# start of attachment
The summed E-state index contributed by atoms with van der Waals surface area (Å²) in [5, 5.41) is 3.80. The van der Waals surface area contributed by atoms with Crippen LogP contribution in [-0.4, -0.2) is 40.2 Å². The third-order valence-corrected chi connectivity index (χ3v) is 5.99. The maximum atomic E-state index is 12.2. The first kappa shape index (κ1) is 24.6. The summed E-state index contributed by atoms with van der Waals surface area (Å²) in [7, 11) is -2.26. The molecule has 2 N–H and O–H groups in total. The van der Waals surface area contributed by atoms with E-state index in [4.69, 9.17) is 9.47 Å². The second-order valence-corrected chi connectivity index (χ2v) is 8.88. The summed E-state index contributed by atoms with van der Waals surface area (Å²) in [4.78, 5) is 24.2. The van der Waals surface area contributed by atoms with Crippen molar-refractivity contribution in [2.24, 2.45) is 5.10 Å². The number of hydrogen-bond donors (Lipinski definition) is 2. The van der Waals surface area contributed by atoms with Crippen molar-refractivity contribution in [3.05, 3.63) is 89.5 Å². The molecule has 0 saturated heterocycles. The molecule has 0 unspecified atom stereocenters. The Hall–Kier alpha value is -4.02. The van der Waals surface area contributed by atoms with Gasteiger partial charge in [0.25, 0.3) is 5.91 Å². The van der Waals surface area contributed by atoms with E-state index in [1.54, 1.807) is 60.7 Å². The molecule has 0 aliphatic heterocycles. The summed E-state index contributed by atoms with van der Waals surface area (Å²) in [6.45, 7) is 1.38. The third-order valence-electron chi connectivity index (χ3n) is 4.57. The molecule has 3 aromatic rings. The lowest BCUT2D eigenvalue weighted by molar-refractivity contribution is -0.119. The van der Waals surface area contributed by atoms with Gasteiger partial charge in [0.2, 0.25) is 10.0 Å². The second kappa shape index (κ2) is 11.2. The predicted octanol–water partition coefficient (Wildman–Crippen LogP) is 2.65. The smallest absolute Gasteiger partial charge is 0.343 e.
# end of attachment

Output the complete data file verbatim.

The summed E-state index contributed by atoms with van der Waals surface area (Å²) in [5, 5.41) is 3.80. The van der Waals surface area contributed by atoms with Crippen LogP contribution in [-0.4, -0.2) is 40.2 Å². The third-order valence-corrected chi connectivity index (χ3v) is 5.99. The maximum atomic E-state index is 12.2. The first kappa shape index (κ1) is 24.6. The summed E-state index contributed by atoms with van der Waals surface area (Å²) in [7, 11) is -2.26. The molecule has 2 N–H and O–H groups in total. The van der Waals surface area contributed by atoms with E-state index in [4.69, 9.17) is 9.47 Å². The second-order valence-corrected chi connectivity index (χ2v) is 8.88. The summed E-state index contributed by atoms with van der Waals surface area (Å²) in [4.78, 5) is 24.2. The van der Waals surface area contributed by atoms with Crippen molar-refractivity contribution in [2.24, 2.45) is 5.10 Å². The number of hydrogen-bond donors (Lipinski definition) is 2. The van der Waals surface area contributed by atoms with Crippen molar-refractivity contribution in [3.05, 3.63) is 89.5 Å². The molecule has 0 saturated heterocycles. The molecule has 0 unspecified atom stereocenters. The Hall–Kier alpha value is -4.02. The van der Waals surface area contributed by atoms with Gasteiger partial charge in [0.25, 0.3) is 5.91 Å². The van der Waals surface area contributed by atoms with E-state index in [1.54, 1.807) is 60.7 Å². The molecule has 0 aliphatic heterocycles. The summed E-state index contributed by atoms with van der Waals surface area (Å²) in [6.45, 7) is 1.38. The third-order valence-electron chi connectivity index (χ3n) is 4.57. The molecule has 3 aromatic rings. The lowest BCUT2D eigenvalue weighted by molar-refractivity contribution is -0.119. The van der Waals surface area contributed by atoms with Gasteiger partial charge in [0.2, 0.25) is 10.0 Å². The second kappa shape index (κ2) is 11.2. The predicted octanol–water partition coefficient (Wildman–Crippen LogP) is 2.65. The smallest absolute Gasteiger partial charge is 0.343 e.